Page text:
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Microsoft: We Seeing is Believing

For as mainstream a monolith as Microsoft, we remain amazed by what's officially known as the "Realizing Potential" print campaign, though calling it "We See" would be more to the point " but, hey, it's Microsoft. It deb

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For as mainstream a monolith as Microsoft, we remain amazed by what's officially known as the "Realizing Potential" print campaign, though calling it "We See" would be more to the point " but, hey, it's Microsoft. It debuted in November 2002, it was shortlisted at last year's Kelly Awards, and no less an edgy design eminence than David Carson had this work top-of-mind when asked what print he liked, in a Creativity interview last year. McCann-Erickson's San Francisco office has produced 23 "Realizing Potential" executions so far, all shot by Kiran Master (www.monacoreps.com) and illustrated by multimedia animation director and graphic designer Miles Flanagan (www.acmefilmworks.com), and as far as the agency is concerned, there's no end in sight " it may become the Absolut vodka of the software business. "We think the ideas for this campaign are as limitless as the possibilities made real thanks to technology," says ECD Dante Lombardi. So where'd the white overlay idea come from? Lombardi likens the notion behind the campaign to the children's classic Harold and the Purple Crayon " "Whatever Harold draws becomes real, and we use a similar technique to explain what Microsoft sees when they look at the world" " but that's not the inspiration, of course, and it's the wrong color. "There's an old documentary called The Mystery of Picasso," he adds. "Picasso sometimes stands behind a white, and you watch what he paints as he paints it, but you don't see him." Similarly, "We thought it would be cool to have a drawing of a potential future unfold over a scene of everyday life " to imagine the hand that made it and the mind that made it." The ad we're leading with here goes back to the 2002 debut, and in the PDF showcase are an assortment of others from subsequent years.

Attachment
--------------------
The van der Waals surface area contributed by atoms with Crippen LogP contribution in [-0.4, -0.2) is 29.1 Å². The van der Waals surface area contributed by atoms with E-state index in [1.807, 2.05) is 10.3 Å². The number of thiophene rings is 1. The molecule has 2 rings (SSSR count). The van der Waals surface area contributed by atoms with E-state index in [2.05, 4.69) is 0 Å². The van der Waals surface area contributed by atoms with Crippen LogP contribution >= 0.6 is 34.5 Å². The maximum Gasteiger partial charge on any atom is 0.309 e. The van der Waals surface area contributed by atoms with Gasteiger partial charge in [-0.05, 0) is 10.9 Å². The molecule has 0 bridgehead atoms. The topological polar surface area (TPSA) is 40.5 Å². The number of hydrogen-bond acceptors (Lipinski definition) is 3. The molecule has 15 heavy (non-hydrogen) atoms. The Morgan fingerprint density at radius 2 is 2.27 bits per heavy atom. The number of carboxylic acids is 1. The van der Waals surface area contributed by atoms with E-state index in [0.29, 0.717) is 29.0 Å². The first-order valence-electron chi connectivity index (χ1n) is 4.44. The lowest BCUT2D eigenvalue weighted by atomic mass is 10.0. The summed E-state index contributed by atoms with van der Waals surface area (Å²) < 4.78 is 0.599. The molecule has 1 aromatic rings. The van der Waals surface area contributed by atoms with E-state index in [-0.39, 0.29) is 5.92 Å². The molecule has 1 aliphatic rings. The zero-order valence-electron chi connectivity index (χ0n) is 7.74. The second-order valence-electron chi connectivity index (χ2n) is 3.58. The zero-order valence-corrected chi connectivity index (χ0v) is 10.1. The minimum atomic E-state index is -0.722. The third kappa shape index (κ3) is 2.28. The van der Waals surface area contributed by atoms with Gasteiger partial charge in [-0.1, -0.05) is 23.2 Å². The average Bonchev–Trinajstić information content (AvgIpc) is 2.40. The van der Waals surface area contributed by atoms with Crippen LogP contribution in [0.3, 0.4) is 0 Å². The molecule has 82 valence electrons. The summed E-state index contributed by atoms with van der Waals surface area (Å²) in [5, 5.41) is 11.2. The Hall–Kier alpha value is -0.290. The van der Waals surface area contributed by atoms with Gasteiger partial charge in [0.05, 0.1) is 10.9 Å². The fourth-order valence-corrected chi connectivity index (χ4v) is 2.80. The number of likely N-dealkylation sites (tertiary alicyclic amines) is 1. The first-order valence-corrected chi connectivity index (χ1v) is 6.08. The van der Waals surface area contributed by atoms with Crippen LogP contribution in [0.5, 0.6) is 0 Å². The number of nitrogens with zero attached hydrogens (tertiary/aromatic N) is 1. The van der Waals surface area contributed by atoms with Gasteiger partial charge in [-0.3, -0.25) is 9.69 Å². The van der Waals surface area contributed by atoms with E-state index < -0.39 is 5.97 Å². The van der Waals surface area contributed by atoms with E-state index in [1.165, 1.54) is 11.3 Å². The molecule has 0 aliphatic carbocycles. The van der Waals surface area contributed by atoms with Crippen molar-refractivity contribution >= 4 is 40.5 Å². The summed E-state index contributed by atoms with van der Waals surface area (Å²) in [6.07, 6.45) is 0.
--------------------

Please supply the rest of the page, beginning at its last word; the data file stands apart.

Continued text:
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About

Credits
Date
Mar 03, 2005
Client:
Microsoft
Chief Creative Officer:
Kevin Moehlenkamp
Chief Creative Officer:
Jeff Huggins
Executive Creative Director:
Walt Connelly
Executive Creative Director:
Dante Lombardi
Art Director:
Walt Connelly
Art Director:
Steve Couture
Copywriter:
Dante Lombardi
Art Director:
Ashley Reese
Art Director:
Jun Asano
Art Director:
MaryAnn Saltonstall
Copywriter:
Michael Bettendorf
Copywriter:
Tomohide Endoh
Art Buyer:
Cameron Barnum
Illustrator:
Miles Flanigan
Photographer:
Kiran Master
Agency:
McCann Erickson San Francisco
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